Jane-Anne Hobbs is a freelance
journalist, writer and book editor who has worked from a home office for the
last 20 years.
Her award-winning blog, Scrumptious South Africa, pioneered food
and cookery blogging in South Africa four years ago, and since then has grown
into a comprehensive archive of over 300 original, tried-and-tested
recipes. Jane-Anne has a passion for creative, innovative home cooking:
'All I want from a plate of food is that it tastes really good, feels lovely on
your tongue and fills your stomach with joy.'
She has a particular interest in
recipe development and writing: 'I believe anyone can learn how to create and
accurately record excellent, original recipes,' she says. 'What's most
important is painstaking attention to detail. And, of course, a great love of
Writing interesting, inspiring,
lively blog posts and accurate recipes takes time and effort, but
your careful editing will be much appreciated by the readers of your
blog. Here are some simple tips that you can use to improve the quality
and readability of your posts. These are basic guidelines that
I use when I write on my own blog, and they are certainly not set in
stone. There's no 'correct' way to write about food, and every blogger
needs to develop their own style and 'voice'. Still, I hope you find
these suggestions useful.
- Choose an
interesting, descriptive, informative, original and (most important!) mouthwatering
title for your recipe. Avoid vague, generic, boastful or unappetising titles.
- If you can, give your blog post the same title as the name of the
recipe. This will make it easier for search engines and recipe indexing
sites to find your recipe.
poor recipe titles:
> The best
> Wait until you taste this curry
> My mom’s soup
> Stunning beef stir-fry
> Family spag bol
> Perfect pasta that I made last week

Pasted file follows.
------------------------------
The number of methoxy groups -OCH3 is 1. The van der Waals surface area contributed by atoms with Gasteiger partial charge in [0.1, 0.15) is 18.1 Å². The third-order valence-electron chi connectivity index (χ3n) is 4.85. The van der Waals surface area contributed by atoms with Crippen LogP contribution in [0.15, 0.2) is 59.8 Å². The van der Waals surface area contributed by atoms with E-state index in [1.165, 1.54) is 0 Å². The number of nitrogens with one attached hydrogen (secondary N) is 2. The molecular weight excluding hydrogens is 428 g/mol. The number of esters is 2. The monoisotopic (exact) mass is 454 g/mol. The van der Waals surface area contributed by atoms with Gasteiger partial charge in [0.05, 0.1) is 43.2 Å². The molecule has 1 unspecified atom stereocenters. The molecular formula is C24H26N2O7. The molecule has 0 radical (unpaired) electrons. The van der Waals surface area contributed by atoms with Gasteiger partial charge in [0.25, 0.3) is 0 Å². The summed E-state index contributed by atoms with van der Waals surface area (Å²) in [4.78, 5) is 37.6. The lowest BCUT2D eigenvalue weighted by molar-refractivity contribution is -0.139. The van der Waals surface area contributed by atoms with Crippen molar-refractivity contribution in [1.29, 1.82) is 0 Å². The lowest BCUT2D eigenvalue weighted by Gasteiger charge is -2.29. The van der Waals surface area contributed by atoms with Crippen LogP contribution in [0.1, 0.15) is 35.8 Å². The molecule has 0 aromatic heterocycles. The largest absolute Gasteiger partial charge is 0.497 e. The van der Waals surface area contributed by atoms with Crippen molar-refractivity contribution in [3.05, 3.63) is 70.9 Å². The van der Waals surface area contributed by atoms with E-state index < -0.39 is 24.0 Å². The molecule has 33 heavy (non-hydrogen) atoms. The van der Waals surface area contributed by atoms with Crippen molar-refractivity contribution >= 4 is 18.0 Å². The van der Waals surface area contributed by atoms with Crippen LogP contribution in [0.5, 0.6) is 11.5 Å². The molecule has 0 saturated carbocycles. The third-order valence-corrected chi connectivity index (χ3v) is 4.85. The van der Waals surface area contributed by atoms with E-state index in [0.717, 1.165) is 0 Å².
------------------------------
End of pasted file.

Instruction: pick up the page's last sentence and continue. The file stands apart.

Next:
> Fried brains with spinach
good recipe titles:
Apple Cake with Clotted Cream
> Sour Cherry Shots with Almond Biscotti
> Old-Fashioned Beef and Guinness Hotpot
> Grandma’s Creamy Chicken and Leek Soup
> Aunt Pearl’s Featherlight Coconut Biscuits
> Fennel Salad with Caramelised Pears, Walnuts and Blue Cheese
> Warm Grilled Aubergines with Chilli and Pesto
- Create a
punchy, interesting opening line, preferably one that describes the dish. This
opening line will show up on search engine results.
- Your opening line should hook your reader and reel him/her into the blog
- Mention a few of the ingredients in the opening line, if you can (but don’t
needlessly repeat ingredients that are in the title of the recipe/blog post).
good opening lines:
spiced with cumin and coriander, this creamy fish curry is perfect for a cold
> Here’s a thistledown mousse flavoured with fresh limes and a poke of gin.
> Have you ever tasted smoked jellied eel? More important,
would you ever want
to taste such a thing?
> A delicious one-pot autumn meal: meltingly tender lamb shanks cooked with
sliced potatoes, sweet cherry tomatoes, rosemary and garlic.
poor opening lines:
I’ve had such a hectic week, what with my husband being in hospital, so I made
him this special chicken dish.
> This is the best lemon pie ever, you can ask my friends.
> I hate blueberries so much I wouldn’t dream of eating them, but this is
quite a good recipe.
> Here is Nigella’s recipe for raspberry mousse.
- Take your
time over writing the introduction to your blog post. Remember: easy writing
makes for difficult reading.
- Use one idea per sentence, and link sentences so they follow on from one
another in a logical way.
- One paragraph should flow smoothly into the next. Place a line break between
- Write from the heart.
- Paint a picture with words.
- Research your ingredients. Add some new, interesting or useful information to
- Write appealingly about your ingredients.
- Tell a story. Place the recipe in context: historical, cultural, personal.
- Entertain your reader.
- Keep your writing simple. Avoid flowery language, slang and 'cheffy' jargon.
- Use adjectives sparingly and, where you do use them, make sure